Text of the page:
Open Health Networks

Open Health Networks (OHN) is a system that allows individuals to send coded text messages which report the lack of medication, equipment and other concerns. The goal is to increase knowledge of basic, individual health care rights and citizen empowerment and to open up the communication channels between indigenous communities, CEGSS (Centro de Estudios para la Equidad y Gobernanza en los Sistemas de Salud) and the government. OHN was developed as part of the Field Internships in Information Design, more commonly known as the Parsons/Open Society Foundations Fellowship.

Identifying the Challenge

Guatemala has public health care, which means that every citizen should be guaranteed access to the medicine and care that they need to maintain a healthy lifestyle. Unfortunately, the quality of healthcare may vary due to a number of factors, especially in the rural, indigenous communities. About 40% of Guatemala’s population is indigenous, and about half of these individuals are illiterate. There are 21 recognized Mayan languages, so much of the indigenous population does not speak Spanish. Because of these factors, this population faces social segregation based on location and language. This has led to governmental neglect. Besides issues of discrimination, there is a clear lack of communication between the health facilities in these communities and the government.

CEGSS helps indigenous communities report lack of essential medication and equipment to the government. Prior to OHN, the only way to get information from the health facilities to CEGSS was through paper forms. Because of the cost (monetary and time), the forms could only be filled out four times per year, and a community representative would often need to travel as much as eight hours to hand-deliver the report to CEGSS. With this method, there was no feedback for the community, and the process of replenishing medication and equipment was not efficient. Our job was to simplify and make the inventory reporting process more efficient in order to better meet the needs of the community. The challenge was identified through research, a series of workshops, interviews, and visits to healthcare facilities throughout Guatemala.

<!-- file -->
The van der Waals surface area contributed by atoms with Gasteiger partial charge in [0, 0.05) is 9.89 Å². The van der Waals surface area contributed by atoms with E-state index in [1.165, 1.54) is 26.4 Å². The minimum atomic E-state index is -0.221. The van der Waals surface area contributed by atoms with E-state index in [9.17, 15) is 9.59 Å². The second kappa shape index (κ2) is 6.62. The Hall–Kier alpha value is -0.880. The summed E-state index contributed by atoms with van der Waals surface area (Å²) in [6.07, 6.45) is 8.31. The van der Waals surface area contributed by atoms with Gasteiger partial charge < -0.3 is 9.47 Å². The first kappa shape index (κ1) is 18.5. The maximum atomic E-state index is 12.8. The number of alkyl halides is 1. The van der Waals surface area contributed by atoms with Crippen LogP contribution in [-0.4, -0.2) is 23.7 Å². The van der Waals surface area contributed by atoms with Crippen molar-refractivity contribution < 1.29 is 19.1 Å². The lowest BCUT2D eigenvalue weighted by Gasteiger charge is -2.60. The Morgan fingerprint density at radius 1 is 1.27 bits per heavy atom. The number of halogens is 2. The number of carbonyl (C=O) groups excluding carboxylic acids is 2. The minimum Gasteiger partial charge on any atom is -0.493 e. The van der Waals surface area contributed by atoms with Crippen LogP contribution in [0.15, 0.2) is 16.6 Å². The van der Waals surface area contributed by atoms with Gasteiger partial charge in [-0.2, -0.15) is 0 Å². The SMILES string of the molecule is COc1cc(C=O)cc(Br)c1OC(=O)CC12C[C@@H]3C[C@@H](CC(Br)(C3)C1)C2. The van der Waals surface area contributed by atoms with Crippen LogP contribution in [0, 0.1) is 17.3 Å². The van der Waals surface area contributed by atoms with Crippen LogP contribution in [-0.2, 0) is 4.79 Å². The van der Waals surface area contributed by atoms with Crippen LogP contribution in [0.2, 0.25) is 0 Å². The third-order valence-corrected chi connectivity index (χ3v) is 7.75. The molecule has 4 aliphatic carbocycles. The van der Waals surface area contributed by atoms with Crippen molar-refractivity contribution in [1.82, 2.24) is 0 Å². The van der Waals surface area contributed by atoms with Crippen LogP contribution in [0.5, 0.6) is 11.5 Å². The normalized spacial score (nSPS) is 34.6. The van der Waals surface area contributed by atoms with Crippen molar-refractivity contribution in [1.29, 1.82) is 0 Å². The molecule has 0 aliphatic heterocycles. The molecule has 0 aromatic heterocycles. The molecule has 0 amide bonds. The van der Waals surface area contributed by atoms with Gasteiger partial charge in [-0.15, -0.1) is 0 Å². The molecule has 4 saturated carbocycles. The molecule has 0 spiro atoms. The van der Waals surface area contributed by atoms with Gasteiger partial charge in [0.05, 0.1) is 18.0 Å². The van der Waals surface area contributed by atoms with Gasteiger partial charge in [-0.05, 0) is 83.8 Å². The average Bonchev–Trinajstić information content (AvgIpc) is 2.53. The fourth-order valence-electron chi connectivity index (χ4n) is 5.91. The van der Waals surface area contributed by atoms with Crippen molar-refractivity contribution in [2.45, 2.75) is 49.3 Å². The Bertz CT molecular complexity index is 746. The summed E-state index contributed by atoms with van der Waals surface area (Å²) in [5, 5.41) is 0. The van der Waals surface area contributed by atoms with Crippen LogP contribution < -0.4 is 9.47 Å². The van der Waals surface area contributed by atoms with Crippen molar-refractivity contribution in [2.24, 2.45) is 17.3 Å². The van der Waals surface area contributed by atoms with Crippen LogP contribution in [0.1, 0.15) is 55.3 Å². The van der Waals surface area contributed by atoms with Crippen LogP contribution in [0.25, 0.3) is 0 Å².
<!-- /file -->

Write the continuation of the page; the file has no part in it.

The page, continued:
The Design Process

  • 🌎

    Field Research

    The fellows attended many workshops with CEGSS and community leaders in Guatemala, who were interviewed about their biggest concerns in their role, daily activities, and technology usage.

  • 📈

    Research Synthesis

    Common barriers, access issues, problems and needs between all the communities were mapped out and identified.

  • 💡

    Ideation

    The ideation phase included various explorations with personas, scenario development and system flows.

  • Design & Development

    Several iterations of a reporting booklet and a corresponding plugin for Ushahidi were designed and developed.

  • Testing & Implementation

    User tests were conducted by the fellows in Guatemala on three occasions throughout the design and development process.

Project Deliverables and Future Plans

As of this time, Ushahidi has announced that they will be moving to a new version (v3.0), but we do not have a lot of information as to what the changes will be or when this will happen.

Due to the possibility that the move to v3.0 could cause problems with our current plugins, we have decided to freeze development on Ushahidi v2.7.

However, we have made a user guide for our plugin for v2.7, and our code is available on gitHub.

Final deliverables for this project include a reporting booklet, our Ushahidi plugin and a documentation guide which includes instructions on how to implement your own system.

Project Documentation

If you would like to implement your own system, you can download the project documentation/plugins below.